So, Lee made a bet with Goodman that they could release a comic with the stupidest, clunkiest title they could come up with and still make it a success. The result was "Sgt. Fury And His Howling Commandos." The title defied every convention that Marvel had for naming its comics. First of all, it was way too many words. Plus, "Howling" and "Commandos" didn't properly communicate how uncanny or fantastic its heroes were. Not to mention that "Sgt. Fury" was just a cheesy-as-hell name for a character -- really no better than "Private Dancer" or "Major Bummer."
Or Private Percival Pinkerton, beloved Fightin' Fireball of the Howling Commandos and father of Waldo.
After stacking the cards against himself, Stan Lee proceeded to write a comic about a badass World War II fighting squad led by the eponymous Sgt. Fury. And, of course, the comic became one of their best-selling titles, running for almost 20 years and eventually having its main character adapted for the big screen in one of the most memorable and popular portrayals of a Marvel hero ever. We are obviously referring to the 1998 David Hasselhoff film.
"Hassel him, and all bets are hoff."
Joss Whedon Made A Silent Episode Of Buffy To Prove He Didn't Rely On Witty Dialogue
Before Joss Whedon was ruling Hollywood at the helm of Marvel's The Avengers film franchise, he was ruling television with cult shows such as Buffy The Vampire Slayer and Firefly. But, one of Whedon's greatest strengths is also the source of his critics' most frequent mockery: his snappy, witty dialogue.
"Well, screw those jerk ... face ... guy ... jerks."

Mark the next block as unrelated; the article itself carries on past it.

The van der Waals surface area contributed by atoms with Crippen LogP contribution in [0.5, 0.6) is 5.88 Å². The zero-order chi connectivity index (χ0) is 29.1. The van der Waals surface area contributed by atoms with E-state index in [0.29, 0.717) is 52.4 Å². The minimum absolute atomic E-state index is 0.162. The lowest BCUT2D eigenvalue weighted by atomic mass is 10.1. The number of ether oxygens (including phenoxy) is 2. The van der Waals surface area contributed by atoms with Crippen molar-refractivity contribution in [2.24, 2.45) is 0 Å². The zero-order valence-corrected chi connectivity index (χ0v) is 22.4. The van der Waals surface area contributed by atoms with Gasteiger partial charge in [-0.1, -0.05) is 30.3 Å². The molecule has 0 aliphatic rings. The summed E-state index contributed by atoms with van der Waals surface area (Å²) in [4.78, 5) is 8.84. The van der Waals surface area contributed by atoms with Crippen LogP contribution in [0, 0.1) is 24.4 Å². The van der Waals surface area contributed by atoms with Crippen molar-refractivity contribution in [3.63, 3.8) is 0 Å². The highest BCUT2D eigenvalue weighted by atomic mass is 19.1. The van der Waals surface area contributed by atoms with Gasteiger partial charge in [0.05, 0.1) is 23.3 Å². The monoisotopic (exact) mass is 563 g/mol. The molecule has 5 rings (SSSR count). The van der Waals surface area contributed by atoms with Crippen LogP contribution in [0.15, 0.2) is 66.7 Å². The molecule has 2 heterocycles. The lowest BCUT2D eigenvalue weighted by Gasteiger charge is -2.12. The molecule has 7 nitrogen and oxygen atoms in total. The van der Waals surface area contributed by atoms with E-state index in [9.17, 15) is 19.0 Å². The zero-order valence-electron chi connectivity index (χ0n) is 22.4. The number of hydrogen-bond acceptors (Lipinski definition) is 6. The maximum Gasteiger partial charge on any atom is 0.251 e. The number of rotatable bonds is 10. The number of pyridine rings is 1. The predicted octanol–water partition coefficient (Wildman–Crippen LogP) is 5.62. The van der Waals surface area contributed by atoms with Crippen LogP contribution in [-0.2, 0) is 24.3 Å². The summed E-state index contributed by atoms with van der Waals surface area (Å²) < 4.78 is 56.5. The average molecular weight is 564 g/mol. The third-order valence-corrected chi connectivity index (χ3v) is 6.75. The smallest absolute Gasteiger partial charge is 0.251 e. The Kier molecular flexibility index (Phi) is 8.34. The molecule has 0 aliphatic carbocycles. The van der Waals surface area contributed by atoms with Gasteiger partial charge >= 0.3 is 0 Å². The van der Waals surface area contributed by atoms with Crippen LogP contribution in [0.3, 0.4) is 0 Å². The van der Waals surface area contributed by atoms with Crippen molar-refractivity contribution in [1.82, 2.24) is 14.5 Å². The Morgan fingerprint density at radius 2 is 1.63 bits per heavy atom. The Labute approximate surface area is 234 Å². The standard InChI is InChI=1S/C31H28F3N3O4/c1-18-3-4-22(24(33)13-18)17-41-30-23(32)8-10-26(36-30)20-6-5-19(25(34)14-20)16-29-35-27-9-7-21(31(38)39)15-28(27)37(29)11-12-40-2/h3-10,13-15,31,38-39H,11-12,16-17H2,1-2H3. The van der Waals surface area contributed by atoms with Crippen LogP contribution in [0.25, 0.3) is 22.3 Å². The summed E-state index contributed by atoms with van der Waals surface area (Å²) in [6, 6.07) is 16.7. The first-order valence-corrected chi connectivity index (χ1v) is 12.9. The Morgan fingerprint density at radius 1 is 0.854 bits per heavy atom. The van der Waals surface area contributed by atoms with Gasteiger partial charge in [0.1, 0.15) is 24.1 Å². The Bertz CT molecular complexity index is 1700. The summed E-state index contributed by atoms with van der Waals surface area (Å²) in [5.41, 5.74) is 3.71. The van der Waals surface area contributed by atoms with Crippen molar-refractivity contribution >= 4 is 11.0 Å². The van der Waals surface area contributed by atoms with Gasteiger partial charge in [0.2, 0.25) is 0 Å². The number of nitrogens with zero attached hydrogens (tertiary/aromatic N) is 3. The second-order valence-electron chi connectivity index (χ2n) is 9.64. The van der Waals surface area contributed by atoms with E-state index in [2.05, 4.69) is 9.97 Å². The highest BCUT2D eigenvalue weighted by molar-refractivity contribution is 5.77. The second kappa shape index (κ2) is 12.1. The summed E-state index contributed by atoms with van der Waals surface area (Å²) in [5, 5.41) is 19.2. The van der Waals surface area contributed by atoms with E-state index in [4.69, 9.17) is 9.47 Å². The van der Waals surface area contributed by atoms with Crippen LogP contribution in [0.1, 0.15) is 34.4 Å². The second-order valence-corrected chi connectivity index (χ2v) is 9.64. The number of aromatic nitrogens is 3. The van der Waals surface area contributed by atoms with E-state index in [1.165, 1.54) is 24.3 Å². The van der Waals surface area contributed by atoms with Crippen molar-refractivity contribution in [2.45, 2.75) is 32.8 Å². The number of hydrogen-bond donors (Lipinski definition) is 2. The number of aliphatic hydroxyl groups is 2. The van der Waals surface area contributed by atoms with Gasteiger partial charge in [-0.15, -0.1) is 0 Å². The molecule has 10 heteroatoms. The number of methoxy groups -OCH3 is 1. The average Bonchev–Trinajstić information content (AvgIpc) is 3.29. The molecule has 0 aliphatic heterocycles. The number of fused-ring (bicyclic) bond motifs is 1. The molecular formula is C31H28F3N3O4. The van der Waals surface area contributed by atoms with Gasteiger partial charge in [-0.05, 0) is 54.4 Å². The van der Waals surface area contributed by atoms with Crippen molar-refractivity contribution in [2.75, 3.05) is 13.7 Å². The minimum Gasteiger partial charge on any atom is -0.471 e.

Whedon's detractors felt that dialogue was his only redeeming skill, so Whedon tried to figure out how he could prove them wrong. That's why he wrote an entire episode of Buffy with almost no dialogue at all, the season four episode titled "Hush."
Thanks to the show's bottomless pool of supernatural creatures, coming up with a conceit to explain the lack of dialogue was fairly easy -- a bunch of demons known as "The Gentlemen" float down to Sunnydale and use their powers to take away the voice of everyone in town so that they can't scream when the demons rip out their still-beating hearts one by one.
Critics then focused on his lack of drawing ability.
For Whedon, the prospect of writing something without dialogue was terrifying. Let's face it: That's like asking Tim Burton to write a romantic comedy, with the further stipulation that he absolutely cannot cast Johnny Depp. But, goddamn, did Whedon pull it off. "Hush" was nominated for an Emmy award, and it's consistently regarded by fans to be one of the best episodes of the series. Although, we guess that his critics could then just say, "See? He's way better when he shuts up." It's not a winnable scenario, Joss.
The Simpsons Dedicated A Whole Episode To Itchy & Scratchy After Fox Told Them To Abandon It
Six-thousand years ago, when The Simpsons was still in its relative infancy, the network executives at Fox began to have misgivings about the content of its most popular show. The idea of a cartoon for adults was still something that corporate bigwigs didn't really know how to handle, and, in particular, it was Bart and Lisa's own favorite cartoon, The Itchy & Scratchy Show, that had Fox wringing its hands.
Even though it won an Annual Cartoon Award.
The bigwigs at Fox thought it was crass and vulgar -- the sort of lowest-common-denominator humor that was bringing the quality of the whole show down. So, they asked The Simpsons' writers to get rid of it.